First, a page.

Other US airlines have noted that foreign governments often try to block competition from strong US airlines by challenging “excess” capacity offered by US carriers, and cautioned the US Government against deviating from a free trade policy that has worked to the overwhelming benefit of US airlines.

As Qatar Airways GCEO Mr. Akbar Al Baker observed: “The US Government should reject calls to “freeze” the US-Qatar Open Skies Agreement, and recognize these allegations for what they are – a transparent attempt by the Big 3 to block air services that compete with their own.”

Qatar Airways also examined and rebutted each of the subsidy allegations made, noting that US carriers benefit from many of the same policies they have attacked. Indeed, the claims of subsidy advanced by the Big 3 include items of support that US carriers have themselves received for decades, and items that have never been viewed as a form of subsidy. In fact, many other airlines (including US airlines) have acknowledged publicly that they and the Big 3 have themselves been long-time beneficiaries of subsidies and favorable US policies and support.

While Qatar Airways is used to strong competition, it expressed concern about the efforts of the Big 3 to persuade the US Government to refer to rules that do not apply to aviation to resolve their complaints. The application of WTO trade principles, and US domestic trade laws to these complaints – rules that apply solely to trade in goods – would be completely unlawful.

Qatar Airways GCEO Mr. Akbar Al Baker added:

“It is puzzling to see the biggest US carriers describe Qatar Airways as a “threat,” given our small size and lack of direct competition with them. Their long-standing focus on other markets, and large (and growing) profits completely undercut this claim. The Open Skies model was developed by the American carriers and has demonstrated how an Open Skies paves the way for an open economy. We are concerned to see the Big 3 seek to change the rules of the game as soon as they see US consumers respond well to the services offered by a competitor. Qatar Airways is proud of its signature five-star service, brand identity, and the high standards we deliver to our passengers onboard.”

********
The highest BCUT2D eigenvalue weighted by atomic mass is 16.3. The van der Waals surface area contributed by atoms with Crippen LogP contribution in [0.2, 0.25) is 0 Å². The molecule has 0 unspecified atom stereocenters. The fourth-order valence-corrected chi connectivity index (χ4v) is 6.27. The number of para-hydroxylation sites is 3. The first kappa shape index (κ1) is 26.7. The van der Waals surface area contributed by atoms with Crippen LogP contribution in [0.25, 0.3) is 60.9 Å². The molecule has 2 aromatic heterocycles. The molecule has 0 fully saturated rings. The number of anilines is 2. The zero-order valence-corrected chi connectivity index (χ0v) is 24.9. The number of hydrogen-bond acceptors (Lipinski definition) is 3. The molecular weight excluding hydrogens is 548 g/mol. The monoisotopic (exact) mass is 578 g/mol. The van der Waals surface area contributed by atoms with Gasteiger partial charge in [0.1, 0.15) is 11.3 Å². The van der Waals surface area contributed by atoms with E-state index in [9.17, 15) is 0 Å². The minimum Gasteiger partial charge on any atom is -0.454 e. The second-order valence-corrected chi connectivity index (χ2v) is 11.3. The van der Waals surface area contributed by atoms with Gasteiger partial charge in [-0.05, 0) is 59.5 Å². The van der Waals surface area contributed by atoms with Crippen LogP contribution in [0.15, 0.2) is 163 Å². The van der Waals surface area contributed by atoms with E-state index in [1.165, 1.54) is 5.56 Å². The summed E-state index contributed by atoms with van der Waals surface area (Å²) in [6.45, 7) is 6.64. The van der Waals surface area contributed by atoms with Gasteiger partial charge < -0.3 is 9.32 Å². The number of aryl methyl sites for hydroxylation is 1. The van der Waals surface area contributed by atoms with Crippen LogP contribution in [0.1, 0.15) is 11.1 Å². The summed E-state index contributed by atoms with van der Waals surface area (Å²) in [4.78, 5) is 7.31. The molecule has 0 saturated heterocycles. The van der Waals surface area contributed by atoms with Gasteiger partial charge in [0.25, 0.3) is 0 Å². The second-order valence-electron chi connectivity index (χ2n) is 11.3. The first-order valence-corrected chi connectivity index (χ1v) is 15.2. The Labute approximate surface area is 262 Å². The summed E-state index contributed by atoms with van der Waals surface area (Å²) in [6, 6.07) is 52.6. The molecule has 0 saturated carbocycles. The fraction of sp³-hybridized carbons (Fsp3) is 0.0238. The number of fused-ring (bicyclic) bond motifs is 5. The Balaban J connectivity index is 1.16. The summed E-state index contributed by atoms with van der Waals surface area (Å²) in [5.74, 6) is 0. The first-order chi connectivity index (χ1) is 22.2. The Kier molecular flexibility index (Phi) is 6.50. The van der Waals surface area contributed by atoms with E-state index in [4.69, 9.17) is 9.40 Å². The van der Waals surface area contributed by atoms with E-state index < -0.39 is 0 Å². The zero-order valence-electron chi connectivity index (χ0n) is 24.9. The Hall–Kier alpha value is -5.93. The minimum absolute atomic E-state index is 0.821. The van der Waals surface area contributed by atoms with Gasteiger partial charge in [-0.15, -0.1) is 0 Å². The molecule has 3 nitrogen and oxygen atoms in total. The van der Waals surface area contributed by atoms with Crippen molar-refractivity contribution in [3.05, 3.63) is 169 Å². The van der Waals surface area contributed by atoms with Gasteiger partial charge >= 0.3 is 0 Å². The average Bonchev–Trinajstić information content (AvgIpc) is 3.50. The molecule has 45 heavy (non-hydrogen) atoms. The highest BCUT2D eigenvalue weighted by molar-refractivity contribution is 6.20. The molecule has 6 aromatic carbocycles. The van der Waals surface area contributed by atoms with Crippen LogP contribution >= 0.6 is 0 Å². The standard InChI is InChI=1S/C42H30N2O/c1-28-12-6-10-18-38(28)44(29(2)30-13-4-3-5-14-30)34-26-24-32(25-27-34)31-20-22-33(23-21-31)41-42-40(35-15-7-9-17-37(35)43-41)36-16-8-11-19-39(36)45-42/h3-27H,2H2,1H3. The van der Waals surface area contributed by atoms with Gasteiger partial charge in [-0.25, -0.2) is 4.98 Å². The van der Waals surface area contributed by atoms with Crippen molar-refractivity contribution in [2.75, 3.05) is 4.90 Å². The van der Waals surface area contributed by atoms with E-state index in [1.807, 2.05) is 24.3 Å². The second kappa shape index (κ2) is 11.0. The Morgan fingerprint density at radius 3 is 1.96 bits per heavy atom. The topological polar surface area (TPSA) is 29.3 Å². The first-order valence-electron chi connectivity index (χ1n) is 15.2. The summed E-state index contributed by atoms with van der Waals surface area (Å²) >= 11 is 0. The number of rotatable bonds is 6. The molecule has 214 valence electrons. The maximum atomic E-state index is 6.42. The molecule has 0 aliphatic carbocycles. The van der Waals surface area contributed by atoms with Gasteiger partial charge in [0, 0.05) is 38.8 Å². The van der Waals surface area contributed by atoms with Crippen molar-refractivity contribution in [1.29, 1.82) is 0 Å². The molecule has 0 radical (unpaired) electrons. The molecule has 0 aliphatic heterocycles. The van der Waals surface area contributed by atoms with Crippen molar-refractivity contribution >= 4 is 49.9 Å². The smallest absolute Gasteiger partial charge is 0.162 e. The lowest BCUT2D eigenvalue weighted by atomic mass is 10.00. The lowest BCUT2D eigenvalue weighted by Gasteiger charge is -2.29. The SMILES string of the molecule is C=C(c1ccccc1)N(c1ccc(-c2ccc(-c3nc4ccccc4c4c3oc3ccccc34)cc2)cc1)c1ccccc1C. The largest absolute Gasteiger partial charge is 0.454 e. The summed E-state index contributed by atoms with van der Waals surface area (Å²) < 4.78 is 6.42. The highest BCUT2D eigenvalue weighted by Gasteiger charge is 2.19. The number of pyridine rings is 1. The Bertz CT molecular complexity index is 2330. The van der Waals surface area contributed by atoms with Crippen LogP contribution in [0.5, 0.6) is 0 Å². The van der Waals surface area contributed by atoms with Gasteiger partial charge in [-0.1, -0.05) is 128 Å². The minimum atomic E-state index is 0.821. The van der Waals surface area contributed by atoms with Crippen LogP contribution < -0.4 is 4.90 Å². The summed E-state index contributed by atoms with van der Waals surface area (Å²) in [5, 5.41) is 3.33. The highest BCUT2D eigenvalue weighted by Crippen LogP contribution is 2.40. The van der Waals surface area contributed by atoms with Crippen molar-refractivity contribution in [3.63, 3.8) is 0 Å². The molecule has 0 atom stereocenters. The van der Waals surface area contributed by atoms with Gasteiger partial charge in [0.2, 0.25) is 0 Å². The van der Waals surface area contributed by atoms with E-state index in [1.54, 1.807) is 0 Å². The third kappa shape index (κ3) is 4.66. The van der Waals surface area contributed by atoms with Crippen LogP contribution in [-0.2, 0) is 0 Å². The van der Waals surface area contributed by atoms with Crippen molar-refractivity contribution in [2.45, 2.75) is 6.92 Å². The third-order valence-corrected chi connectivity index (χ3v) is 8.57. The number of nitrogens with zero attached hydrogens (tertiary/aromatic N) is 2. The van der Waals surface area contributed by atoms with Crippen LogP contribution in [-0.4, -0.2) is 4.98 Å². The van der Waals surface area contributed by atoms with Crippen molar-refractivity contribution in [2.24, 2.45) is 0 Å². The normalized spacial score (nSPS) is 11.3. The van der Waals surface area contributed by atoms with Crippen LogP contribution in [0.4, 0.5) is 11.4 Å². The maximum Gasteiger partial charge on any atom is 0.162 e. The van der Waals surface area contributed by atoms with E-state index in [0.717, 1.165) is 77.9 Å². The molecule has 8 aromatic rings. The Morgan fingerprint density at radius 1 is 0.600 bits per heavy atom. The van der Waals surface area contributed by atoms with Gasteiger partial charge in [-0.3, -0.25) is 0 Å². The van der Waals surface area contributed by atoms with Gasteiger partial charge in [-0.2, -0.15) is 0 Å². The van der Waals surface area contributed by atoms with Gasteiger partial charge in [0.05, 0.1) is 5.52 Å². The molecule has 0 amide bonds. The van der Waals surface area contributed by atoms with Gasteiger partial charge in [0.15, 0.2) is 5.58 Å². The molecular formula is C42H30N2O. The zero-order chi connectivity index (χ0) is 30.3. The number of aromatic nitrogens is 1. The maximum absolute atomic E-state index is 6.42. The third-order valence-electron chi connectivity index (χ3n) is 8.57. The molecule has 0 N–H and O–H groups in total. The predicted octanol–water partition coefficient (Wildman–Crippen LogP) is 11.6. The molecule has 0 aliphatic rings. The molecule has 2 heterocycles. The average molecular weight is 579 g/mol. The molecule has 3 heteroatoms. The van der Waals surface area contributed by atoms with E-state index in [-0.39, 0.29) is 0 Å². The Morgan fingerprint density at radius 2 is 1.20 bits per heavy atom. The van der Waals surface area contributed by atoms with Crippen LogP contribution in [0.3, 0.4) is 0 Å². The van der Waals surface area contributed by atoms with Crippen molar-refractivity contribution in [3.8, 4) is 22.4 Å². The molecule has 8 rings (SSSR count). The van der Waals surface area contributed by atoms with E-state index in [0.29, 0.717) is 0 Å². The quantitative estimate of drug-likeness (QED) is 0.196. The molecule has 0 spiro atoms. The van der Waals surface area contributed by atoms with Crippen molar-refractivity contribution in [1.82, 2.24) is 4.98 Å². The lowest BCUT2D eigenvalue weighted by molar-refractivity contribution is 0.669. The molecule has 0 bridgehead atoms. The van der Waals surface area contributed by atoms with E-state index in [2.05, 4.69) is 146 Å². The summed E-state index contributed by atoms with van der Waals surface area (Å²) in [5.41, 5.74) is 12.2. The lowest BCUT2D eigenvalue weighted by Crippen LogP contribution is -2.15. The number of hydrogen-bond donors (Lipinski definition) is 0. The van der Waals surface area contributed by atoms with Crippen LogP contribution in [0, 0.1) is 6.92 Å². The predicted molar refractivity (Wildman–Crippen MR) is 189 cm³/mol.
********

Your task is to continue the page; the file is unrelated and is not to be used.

Photo: Qatar Airways.

Qatar Airways aircraft slide show: AG Airline Slide Show

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Planely Speaking: Growing in the Gulf

Assistant Editor Aaron Newman

Assistant Editor Aaron Newman

Assistant Editor Aaron Newman

Growing the Gulf

By Aaron Newman.

A decade ago Emirates, Qatar Airways and Etihad Airways were irrelevant. But these three airlines have become increasingly dominate on the lucrative international long-haul market, causing angst for western legacy airlines and their respective governments. For example, Lufthansa claims its Frankfurt hub has lost nearly a third of its market share on routes between Europe and Asia since 2005, with more than 3 million people now flying annually from Germany to other destinations via Persian Gulf hubs (economist.com).

Growth of Gulf Airlines 1

This global turf war is only going to intensify as the gulf carriers continue expanding at breakneck speed. With hundreds of aircraft deliveries forthcoming (see graph below), Etihad, Emirates and Qatar Airways are destined to initiate new routes, utilizing a large order book of new aircraft scheduled. The major news outlets and our WorldAirlineNews.com have done a great job summarizing the discord between the gulf airlines and their global legacy counterparts. I’m going to use this opportunity to tackle a different question…where will these three airlines expand to next?

Gulf Airlines Fleet Size

In May, Doha based Qatar Airways (below) made headlines, announcing it will begin flying to Atlanta, Boston and Los Angeles in 2016. Qatar Airways also said it will increase service to New York, adding a second daily flight.

Copyright Photo: Antony J. Best/AirlinersGallery.com. Qatar Airways is the launch customer for the new Airbus A350-900. Airbus added Qatar titles to this test Airbus A350-941 F-WZNW (msn 004) pictured at Farnborough.

 

In late March, Emirates surprised the industry, announcing new daily service from Orlando (MCO) to Dubai beginning Sept. 2015.

 

Copyright Photo: Antony J. Best/AirlinersGallery.com. Etihad Airways Airbus A380-861 A6-APA (msn 166) departs from London (Heathrow).

And Etihad Airways (above), just finished a six city expansion in the beginning half of 2015 to; Algiers, Edinburgh, Entebbe, Hong Kong, Kolkata and Madrid. Looking at the charts above, it’s easy to see that additional future growth is inevitable. Adding frequencies, upgauging aircraft and expanding to new cities such as the ones listed below is bound to happen given these airlines current trajectories.